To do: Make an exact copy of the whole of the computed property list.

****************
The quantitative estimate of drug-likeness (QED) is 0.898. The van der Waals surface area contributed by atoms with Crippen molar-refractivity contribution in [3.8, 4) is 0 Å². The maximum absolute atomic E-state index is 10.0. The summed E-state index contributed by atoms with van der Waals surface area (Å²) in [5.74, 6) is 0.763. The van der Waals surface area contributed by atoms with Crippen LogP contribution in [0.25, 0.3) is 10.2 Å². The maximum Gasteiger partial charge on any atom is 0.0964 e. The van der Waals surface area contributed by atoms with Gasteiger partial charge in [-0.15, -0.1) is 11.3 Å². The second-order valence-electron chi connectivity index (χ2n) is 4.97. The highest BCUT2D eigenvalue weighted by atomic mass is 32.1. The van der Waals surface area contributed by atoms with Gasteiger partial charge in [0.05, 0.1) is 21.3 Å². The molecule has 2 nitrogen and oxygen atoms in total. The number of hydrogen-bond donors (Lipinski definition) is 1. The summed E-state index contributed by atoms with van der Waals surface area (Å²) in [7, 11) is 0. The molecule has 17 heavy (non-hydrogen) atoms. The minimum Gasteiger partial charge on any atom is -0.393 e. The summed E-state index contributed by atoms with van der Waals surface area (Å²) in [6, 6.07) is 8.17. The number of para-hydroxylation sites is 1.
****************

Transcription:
The quantitative estimate of drug-likeness (QED) is 0.898. The van der Waals surface area contributed by atoms with Crippen molar-refractivity contribution in [3.8, 4) is 0 Å². The maximum absolute atomic E-state index is 10.0. The summed E-state index contributed by atoms with van der Waals surface area (Å²) in [5.74, 6) is 0.763. The van der Waals surface area contributed by atoms with Crippen LogP contribution in [0.25, 0.3) is 10.2 Å². The maximum Gasteiger partial charge on any atom is 0.0964 e. The van der Waals surface area contributed by atoms with Gasteiger partial charge in [-0.15, -0.1) is 11.3 Å². The second-order valence-electron chi connectivity index (χ2n) is 4.97. The highest BCUT2D eigenvalue weighted by atomic mass is 32.1. The van der Waals surface area contributed by atoms with Gasteiger partial charge in [0.05, 0.1) is 21.3 Å². The molecule has 2 nitrogen and oxygen atoms in total. The number of hydrogen-bond donors (Lipinski definition) is 1. The summed E-state index contributed by atoms with van der Waals surface area (Å²) in [7, 11) is 0. The molecule has 17 heavy (non-hydrogen) atoms. The minimum Gasteiger partial charge on any atom is -0.393 e. The summed E-state index contributed by atoms with van der Waals surface area (Å²) in [6, 6.07) is 8.17. The number of para-hydroxylation sites is 1.